A Rain-Soaked Day of Golf for Sibling Courses’ Bragging Rights

On Wednesday morning, the Vanny Lu Cup — a modest trophy with a gilded golfer on top – took its place on a shelf in a small dining area at the Mosholu Golf Course in the Bronx.

“It’s not the U.S. Open or the Ryder Cup, but it means something to us,” said Tony DeSimone, a part-time cashier at Mosholu, a city-owned course that opened in 1914.

Mosholu lies next to the Van Cortlandt Golf Course in the northwest part of the borough. Van Cortlandt, which opened in 1895, calls itself the nation’s oldest public course. There has long been debate whether Mosholu or Van Cortlandt has the better layout, faster greens and shorter waits — and which has the better-playing employees.

Van Cortlandt is an 18-hole, full-size course, and its players claim superiority as long drivers and all-around golfers. Players at Mosholu, a nine-hole course with many par-3 holes, have a reputation as short-game specialists. While Van Cortlandt has a bigger staff to choose from, Mosholu has some highly skilled instructors working at youth golf programs that have flourished at Mosholu in recent years.

Four years ago the clubs began an annual challenge match between Mosholu and Van Cortlandt’s rangers, who patrol the courses in golf carts. Last year, the competition was opened to the rest of the staff, including teaching professionals. The challenge was named the Vanny Lu, a catchy melding of both course names, and the trophy was displayed in the winner’s home clubhouse.

Van Cortlandt won the first year, lost the second and won again last year.

“This is the revenge match,” said Mr. DeSimone, Mosholu’s team captain and the organizer of the competition, as the teams played on Tuesday in the rain.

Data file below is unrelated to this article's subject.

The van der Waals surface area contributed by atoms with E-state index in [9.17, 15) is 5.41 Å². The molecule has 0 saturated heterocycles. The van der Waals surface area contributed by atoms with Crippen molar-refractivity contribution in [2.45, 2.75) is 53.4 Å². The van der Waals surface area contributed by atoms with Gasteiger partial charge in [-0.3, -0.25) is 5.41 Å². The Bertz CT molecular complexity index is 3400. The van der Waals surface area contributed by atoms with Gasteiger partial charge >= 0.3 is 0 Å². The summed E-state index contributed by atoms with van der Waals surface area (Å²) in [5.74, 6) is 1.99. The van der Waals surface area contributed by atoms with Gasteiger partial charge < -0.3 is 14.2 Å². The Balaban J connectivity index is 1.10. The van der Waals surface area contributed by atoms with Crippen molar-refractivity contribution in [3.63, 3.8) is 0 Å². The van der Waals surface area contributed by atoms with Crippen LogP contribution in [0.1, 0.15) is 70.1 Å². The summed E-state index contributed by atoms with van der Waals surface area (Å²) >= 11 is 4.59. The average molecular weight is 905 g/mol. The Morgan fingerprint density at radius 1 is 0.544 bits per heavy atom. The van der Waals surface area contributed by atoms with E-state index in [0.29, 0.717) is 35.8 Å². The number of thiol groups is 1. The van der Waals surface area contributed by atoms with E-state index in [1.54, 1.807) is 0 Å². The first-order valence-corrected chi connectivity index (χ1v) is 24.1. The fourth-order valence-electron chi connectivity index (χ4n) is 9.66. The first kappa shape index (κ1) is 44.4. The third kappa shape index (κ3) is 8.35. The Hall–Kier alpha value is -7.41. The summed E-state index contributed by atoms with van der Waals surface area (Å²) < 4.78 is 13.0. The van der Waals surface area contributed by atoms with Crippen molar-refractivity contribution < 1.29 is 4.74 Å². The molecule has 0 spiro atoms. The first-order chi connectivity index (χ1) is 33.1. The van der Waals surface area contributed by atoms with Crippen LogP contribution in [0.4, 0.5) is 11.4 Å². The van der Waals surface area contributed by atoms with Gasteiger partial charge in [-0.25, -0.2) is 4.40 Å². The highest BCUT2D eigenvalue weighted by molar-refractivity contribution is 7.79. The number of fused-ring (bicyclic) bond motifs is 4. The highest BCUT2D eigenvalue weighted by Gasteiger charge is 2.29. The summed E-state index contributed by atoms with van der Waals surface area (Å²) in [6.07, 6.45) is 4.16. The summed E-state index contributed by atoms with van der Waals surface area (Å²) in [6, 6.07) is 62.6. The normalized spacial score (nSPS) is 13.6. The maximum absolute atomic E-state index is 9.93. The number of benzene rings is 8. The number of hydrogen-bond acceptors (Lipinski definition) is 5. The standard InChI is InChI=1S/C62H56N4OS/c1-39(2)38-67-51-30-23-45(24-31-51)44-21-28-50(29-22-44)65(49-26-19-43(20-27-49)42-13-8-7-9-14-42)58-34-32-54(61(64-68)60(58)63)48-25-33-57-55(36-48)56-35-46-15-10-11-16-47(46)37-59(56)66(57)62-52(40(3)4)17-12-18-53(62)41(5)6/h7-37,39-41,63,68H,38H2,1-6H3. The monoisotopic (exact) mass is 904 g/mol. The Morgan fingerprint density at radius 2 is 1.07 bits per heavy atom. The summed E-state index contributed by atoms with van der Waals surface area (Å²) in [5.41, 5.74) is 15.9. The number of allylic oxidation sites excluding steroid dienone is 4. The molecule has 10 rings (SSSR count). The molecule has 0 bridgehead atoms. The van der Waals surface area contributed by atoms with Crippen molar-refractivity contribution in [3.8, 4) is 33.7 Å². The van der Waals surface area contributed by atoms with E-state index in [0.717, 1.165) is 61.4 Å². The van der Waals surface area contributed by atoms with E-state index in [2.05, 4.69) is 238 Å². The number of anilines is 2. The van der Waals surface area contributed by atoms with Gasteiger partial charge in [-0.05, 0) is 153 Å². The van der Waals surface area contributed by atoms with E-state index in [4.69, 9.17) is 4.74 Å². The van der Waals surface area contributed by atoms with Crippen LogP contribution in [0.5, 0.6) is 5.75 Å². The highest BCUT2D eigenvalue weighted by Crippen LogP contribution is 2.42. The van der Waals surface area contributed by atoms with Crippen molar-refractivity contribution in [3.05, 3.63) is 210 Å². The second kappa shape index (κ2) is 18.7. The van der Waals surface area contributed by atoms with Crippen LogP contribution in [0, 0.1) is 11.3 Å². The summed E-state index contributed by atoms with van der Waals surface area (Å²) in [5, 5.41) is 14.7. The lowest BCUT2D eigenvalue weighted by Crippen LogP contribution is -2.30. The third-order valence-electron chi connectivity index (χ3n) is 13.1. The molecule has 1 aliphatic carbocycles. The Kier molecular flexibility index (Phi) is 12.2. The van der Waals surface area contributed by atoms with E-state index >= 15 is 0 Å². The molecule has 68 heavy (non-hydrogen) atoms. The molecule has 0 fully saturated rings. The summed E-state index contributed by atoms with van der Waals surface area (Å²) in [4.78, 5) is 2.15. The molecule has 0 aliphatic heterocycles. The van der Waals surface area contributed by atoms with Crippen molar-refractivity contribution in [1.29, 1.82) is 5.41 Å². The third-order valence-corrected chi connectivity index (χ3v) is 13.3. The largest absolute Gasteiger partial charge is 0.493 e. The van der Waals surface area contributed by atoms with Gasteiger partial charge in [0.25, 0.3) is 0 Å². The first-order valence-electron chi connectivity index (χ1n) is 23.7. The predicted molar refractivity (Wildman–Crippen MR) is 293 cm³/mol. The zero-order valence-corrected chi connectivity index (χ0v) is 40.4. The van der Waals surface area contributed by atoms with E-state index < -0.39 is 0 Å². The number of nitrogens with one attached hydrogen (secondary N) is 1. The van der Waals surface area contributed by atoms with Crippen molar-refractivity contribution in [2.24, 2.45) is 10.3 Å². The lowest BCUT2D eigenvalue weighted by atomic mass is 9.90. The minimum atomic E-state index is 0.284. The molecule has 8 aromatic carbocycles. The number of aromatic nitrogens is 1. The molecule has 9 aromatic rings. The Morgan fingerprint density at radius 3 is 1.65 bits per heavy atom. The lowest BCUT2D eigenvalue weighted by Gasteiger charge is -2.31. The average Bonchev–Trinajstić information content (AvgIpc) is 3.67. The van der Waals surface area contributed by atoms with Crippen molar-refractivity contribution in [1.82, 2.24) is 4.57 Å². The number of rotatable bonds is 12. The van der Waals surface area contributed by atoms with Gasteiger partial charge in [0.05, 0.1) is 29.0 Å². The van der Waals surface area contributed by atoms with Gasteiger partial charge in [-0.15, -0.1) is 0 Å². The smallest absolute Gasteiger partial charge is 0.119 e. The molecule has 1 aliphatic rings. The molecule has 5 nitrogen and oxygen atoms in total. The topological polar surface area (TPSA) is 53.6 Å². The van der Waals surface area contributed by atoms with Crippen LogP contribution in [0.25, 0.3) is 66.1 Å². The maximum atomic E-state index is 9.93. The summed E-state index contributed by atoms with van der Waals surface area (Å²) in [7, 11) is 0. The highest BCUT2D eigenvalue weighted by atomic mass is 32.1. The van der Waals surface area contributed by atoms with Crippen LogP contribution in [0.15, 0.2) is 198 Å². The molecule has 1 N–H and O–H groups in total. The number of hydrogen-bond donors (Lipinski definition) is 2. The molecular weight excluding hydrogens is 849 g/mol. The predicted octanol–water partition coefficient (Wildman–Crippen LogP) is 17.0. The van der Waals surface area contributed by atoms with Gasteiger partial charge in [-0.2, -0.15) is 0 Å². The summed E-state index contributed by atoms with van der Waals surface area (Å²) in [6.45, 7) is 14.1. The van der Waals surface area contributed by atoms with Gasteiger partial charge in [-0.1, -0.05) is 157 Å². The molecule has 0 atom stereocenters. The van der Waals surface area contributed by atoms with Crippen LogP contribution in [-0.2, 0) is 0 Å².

The participants are decent golfers, mostly shooting in the 80s, and the eight-member teams were divided into four pairs each, with scores counted for each hole won. They played 18 holes at Van Cortlandt in the morning, where Mosholu won three matches and tied the fourth.

During afternoon play on Mosholu’s nine holes, the rain turned torrential. Just ask Mosholu’s Carlos Echeverria, who at one point chose a five-iron for his second shot, only to have the club slip out of his hands and fly down the fairway after his ball.

Mr. Echeverria’s partner, Tom Palmgren, laughed, and their opponent, Chris Ryan, said, “He couldn’t do that again if he tried.”

Mr. Ryan, who works in the Van Cortlandt pro shop, said his partner had thrown in the towel at lunchtime. So he had to play solo against the Mosholu pair’s best score and was permitted to hit two shots each time and use the better one.

“It’s mulligan golf,” he said, referring to the golf term for a second-chance shot hit after a poor first one. Mr. Ryan was playing well, which he attributed to having a supply of beer in his cart.

“The more I drink, the better I play,” he said, taking a swig. He went on to prove it, sinking a four-footer for a par 4 on the fourth hole, to tie Mr. Echeverria and Mr. Palmgren, who runs the Harlem Golf Academy at Mosholu as well as drives a truck for The New York Post.

Playing behind them were Amir Loghmanieh and John Rice, who both work weekends as Van Cortlandt rangers. They were losing to Jose Del Pilar and Al Sannella from Mosholu, and by the eighth hole, Mr. Rice, a lighted cigarette dangling from his lips and a few golf tees wedged up under the brim of his Yankees cap, left his second shot short of the green, allowing the Mosholu pair to win the hole.

Mosholu won three matches to one in afternoon play, to take the Vanny Lu Cup.

Wayne Humanitzki and K.B. Singh, both rangers at Van Cortlandt, were beaten soundly in both morning and afternoon matches. And afterward, in the Mosholu clubhouse, Mr. Humanitzki, the Van Cortlandt captain, grumbled and pointed out that the Mosholu team had stocked its lineup with teaching professionals from the club’s youth programs.